Is The Nobel Still Noble?
Not for what he might do.
There were 205 nominees for the Nobel Peace Prize. 33 of those were organizations. Conveniently, because of the statutes of the Nobel Foundation, the list will be kept secret for 50 years, but it seems to me that there might have been somebody or some organization on that list that MIGHT have actually done something.
It was interesting that shortly after the announcement, my daughter, a 19 year old college sophomore, tweeted that since she intends to write a novel someday, the Nobel committee should just go ahead and give her the Nobel Prize for Literature now.
Afred Nobel’s will states the award should go to “to the person who shall have done the most or the best work for fraternity between nations, for the abolition or reduction of standing armies and for the holding and promotion of peace congresses.” It’s selected by a panel of 5 Norwegians appointed by the Norwegian Parliament. I’m beginning to wonder why we make such a big deal out of it.
But has President Obama, in his 10 months in office, done the MOST to fulfill those criteria? Considering that the nominations closed when President Obama had been in office for just a few weeks … well let’s just say he must have been nominated by Nostradamus. A blogger in the LA Times alluded to the fact that the President has made some good speeches about his planned foreign policy, and for that he deserves the prize. But it’s an old adage that actions speak louder than words.
We’ve had a lot of words, but very little action. He did scrap a planned missile shield for Eastern Europe, a move applauded by the Russians. But is that the MOST? The Nobel Committee said it gave the award to Obama "for his extraordinary efforts to strengthen international diplomacy and cooperation between peoples,” but are conveniently short on specifics.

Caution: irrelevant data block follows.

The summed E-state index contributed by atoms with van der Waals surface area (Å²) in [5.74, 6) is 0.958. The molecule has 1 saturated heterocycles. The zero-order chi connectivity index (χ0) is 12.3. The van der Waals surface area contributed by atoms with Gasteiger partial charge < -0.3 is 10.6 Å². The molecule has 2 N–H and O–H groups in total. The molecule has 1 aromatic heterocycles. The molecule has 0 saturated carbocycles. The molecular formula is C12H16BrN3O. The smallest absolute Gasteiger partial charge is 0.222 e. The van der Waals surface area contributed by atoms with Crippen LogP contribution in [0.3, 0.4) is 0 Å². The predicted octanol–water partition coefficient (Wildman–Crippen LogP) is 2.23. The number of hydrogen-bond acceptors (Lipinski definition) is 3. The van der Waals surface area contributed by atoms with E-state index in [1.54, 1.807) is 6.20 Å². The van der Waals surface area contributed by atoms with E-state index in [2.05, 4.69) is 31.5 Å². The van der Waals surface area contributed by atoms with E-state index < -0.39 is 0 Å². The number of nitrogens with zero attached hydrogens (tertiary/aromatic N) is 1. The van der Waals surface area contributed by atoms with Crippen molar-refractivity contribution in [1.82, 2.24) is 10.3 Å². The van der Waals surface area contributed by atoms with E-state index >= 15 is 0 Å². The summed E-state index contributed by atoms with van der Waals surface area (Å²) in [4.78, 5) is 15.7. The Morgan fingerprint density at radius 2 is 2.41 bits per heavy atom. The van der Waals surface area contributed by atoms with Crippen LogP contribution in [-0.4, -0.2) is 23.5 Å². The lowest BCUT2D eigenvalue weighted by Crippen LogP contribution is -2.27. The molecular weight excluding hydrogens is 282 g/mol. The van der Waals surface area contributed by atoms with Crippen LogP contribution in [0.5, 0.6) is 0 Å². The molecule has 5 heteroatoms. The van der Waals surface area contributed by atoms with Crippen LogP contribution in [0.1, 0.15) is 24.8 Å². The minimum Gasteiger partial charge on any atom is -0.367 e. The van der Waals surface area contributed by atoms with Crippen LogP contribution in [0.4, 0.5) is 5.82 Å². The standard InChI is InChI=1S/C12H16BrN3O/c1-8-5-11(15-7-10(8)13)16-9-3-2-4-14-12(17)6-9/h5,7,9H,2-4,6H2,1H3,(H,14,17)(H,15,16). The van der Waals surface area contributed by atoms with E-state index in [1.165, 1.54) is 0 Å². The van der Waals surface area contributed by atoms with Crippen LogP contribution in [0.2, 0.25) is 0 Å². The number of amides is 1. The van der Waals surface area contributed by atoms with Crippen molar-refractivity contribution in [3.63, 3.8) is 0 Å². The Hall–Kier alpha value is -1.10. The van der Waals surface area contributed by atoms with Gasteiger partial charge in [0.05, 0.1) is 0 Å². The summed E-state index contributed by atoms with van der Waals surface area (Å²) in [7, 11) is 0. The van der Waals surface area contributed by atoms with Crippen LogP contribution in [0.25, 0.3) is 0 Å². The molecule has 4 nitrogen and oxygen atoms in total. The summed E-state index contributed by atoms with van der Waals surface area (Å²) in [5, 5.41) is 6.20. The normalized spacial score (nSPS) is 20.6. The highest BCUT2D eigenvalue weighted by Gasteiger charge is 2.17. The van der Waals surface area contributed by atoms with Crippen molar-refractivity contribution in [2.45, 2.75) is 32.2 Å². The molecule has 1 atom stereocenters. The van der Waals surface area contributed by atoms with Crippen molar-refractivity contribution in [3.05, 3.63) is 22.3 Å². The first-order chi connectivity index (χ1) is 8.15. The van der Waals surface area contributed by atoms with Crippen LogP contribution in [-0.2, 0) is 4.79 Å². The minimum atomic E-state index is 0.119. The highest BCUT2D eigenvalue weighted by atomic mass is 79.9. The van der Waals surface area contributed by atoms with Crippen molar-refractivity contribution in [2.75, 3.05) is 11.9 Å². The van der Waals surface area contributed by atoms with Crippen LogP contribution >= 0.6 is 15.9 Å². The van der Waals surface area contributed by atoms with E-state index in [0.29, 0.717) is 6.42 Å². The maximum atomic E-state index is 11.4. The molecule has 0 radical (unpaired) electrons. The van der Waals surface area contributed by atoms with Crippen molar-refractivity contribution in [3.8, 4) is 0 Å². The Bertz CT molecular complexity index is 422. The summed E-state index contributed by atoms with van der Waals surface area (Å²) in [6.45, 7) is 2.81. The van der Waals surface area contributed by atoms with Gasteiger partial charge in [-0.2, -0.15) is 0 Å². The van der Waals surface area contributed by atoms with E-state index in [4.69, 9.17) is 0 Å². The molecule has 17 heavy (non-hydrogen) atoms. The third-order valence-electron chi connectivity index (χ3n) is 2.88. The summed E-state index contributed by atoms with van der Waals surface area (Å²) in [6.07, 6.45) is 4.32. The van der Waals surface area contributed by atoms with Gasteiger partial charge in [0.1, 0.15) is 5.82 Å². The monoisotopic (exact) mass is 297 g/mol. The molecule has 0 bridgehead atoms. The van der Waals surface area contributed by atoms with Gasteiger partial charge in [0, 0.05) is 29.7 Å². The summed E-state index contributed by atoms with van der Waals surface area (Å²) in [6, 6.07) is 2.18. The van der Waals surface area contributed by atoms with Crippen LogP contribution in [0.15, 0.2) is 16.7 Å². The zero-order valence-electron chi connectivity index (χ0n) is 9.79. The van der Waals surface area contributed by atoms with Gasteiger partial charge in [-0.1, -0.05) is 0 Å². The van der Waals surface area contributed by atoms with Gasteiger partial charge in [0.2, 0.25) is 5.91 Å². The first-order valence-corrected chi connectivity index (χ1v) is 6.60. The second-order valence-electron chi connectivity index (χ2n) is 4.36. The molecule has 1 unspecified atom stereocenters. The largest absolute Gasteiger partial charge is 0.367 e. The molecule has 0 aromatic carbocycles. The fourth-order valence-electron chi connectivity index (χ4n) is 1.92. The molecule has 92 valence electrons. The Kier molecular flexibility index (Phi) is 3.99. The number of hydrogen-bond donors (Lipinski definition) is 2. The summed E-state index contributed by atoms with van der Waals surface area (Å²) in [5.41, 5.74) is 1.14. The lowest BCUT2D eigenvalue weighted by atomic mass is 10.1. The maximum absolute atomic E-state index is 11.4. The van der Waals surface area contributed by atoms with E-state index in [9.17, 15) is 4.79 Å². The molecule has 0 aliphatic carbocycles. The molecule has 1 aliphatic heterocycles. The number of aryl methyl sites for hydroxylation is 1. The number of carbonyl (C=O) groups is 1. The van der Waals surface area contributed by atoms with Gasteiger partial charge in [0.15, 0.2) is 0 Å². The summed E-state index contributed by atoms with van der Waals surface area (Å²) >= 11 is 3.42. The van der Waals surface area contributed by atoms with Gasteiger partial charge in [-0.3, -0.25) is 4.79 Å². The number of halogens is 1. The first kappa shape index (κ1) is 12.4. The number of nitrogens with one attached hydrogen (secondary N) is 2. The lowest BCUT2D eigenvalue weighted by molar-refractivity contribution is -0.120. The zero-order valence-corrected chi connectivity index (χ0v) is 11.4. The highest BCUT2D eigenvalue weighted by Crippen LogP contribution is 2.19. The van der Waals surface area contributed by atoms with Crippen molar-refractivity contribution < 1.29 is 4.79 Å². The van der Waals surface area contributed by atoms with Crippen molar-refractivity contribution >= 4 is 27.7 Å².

Honestly, though, it doesn’t reflect on President Obama, who is donating his prize to charity, so much as it does on the Nobel Committee. Obama didn’t campaign for the Peace Prize. We don’t even know who nominated him. But Obama was the easy choice for the committee. Obamamaina continues to be strong in some sectors, and giving the prize to the President certainly makes more headlines that giving the award to someone who worked quietly but diligently behind the scenes to actually accomplish something. It might have even been someone with some marquee value, but we won’t know for 50 years who that might have been, and by then, it’ll only be an answer in a crossword puzzle.
In that perspective, I suppose I’ve answered my own question. The only thing that the Nobel Prize REALLY does is increase Obama’s stock in a few years when he’s on the rubber chicken circuit, making money for himself or raising money for other Democrats. It’s not enough that he’d be introduced as Former President of The United States, or even the first African-American President Of The United States. They’ll now add “Nobel Peace Prize Winner” to that introduction, which will boost the speaking fees by half. And that’ll be a big half.
A bit cynical? Perhaps.
Has the Nobel Peace Prize become so irrelevant that the committee feels like it has to give the prize to someone like the President to make people care? I’ve talked to people who feel like the Peace Prize lost its relevance when it was awarded to Yassir Arafat. Perhaps the pinnacle of “Huh?” was the year it went to former VP Al Gore for his “work” on global warming. I still think that the connection there was stretched further than a high-bridge bungee-jump cord, and the jury’s still out in a lot of people’s minds on that issue anyway.
I’ve heard a lot of say that the “haters” are out whining about Obama’s win of the Nobel Peace Prize. Disagreeing with the Nobel committee for giving President Obama the Nobel Peace Prize for what might happen in the future does not make me a “hater”, and I really don’t understand why some on the left will use that label for anyone who questions anything about this president. Prizes are usually awarded for accomplishments, and in this case all we have is speeches.
The Nobel Committee is probably very enamored of President Obama. Most of Europe is, perhaps because it seems that in many respects, he wants to make us a lot more like them, and I seem to recall we fought a war (or two) to differentiate ourselves. It would have been very interesting to be a fly on the wall in the committee room to hear the discussion, and the justification, and why some of the other nominees (whoever they might have been) were voted off the Nobel island. But it is what it is. All those other folks will have to hope they’re nominated again next year, though there’s no prohibition against back-to-back Nobel wins.
Maybe by next year, President Obama will have done something to actually earn the award.
I hope he has.